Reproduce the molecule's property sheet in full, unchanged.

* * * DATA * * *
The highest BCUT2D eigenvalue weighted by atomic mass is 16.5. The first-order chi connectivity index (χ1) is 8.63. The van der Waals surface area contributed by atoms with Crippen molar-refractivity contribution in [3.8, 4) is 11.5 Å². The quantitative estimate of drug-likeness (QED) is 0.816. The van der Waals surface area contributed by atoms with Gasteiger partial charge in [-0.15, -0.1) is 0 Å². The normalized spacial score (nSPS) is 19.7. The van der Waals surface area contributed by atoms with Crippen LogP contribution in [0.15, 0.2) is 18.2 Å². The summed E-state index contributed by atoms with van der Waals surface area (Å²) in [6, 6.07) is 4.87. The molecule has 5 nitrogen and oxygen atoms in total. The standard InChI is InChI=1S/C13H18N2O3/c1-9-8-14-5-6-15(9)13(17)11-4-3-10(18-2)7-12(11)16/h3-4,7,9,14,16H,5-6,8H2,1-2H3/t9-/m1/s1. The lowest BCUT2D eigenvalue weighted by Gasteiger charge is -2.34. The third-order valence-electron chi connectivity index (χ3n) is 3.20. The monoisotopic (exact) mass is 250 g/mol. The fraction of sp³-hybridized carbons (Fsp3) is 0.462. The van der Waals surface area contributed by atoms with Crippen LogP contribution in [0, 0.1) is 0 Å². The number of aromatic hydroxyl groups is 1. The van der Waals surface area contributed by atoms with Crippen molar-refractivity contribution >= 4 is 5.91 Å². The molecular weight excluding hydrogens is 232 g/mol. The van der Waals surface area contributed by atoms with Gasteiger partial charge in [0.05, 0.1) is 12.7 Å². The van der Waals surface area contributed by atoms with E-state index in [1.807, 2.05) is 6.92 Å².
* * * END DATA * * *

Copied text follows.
The highest BCUT2D eigenvalue weighted by atomic mass is 16.5. The first-order chi connectivity index (χ1) is 8.63. The van der Waals surface area contributed by atoms with Crippen molar-refractivity contribution in [3.8, 4) is 11.5 Å². The quantitative estimate of drug-likeness (QED) is 0.816. The van der Waals surface area contributed by atoms with Gasteiger partial charge in [-0.15, -0.1) is 0 Å². The normalized spacial score (nSPS) is 19.7. The van der Waals surface area contributed by atoms with Crippen LogP contribution in [0.15, 0.2) is 18.2 Å². The summed E-state index contributed by atoms with van der Waals surface area (Å²) in [6, 6.07) is 4.87. The molecule has 5 nitrogen and oxygen atoms in total. The standard InChI is InChI=1S/C13H18N2O3/c1-9-8-14-5-6-15(9)13(17)11-4-3-10(18-2)7-12(11)16/h3-4,7,9,14,16H,5-6,8H2,1-2H3/t9-/m1/s1. The lowest BCUT2D eigenvalue weighted by Gasteiger charge is -2.34. The third-order valence-electron chi connectivity index (χ3n) is 3.20. The monoisotopic (exact) mass is 250 g/mol. The fraction of sp³-hybridized carbons (Fsp3) is 0.462. The van der Waals surface area contributed by atoms with Crippen LogP contribution in [0, 0.1) is 0 Å². The number of aromatic hydroxyl groups is 1. The van der Waals surface area contributed by atoms with Crippen molar-refractivity contribution >= 4 is 5.91 Å². The molecular weight excluding hydrogens is 232 g/mol. The van der Waals surface area contributed by atoms with Gasteiger partial charge in [0.05, 0.1) is 12.7 Å². The van der Waals surface area contributed by atoms with E-state index in [1.807, 2.05) is 6.92 Å².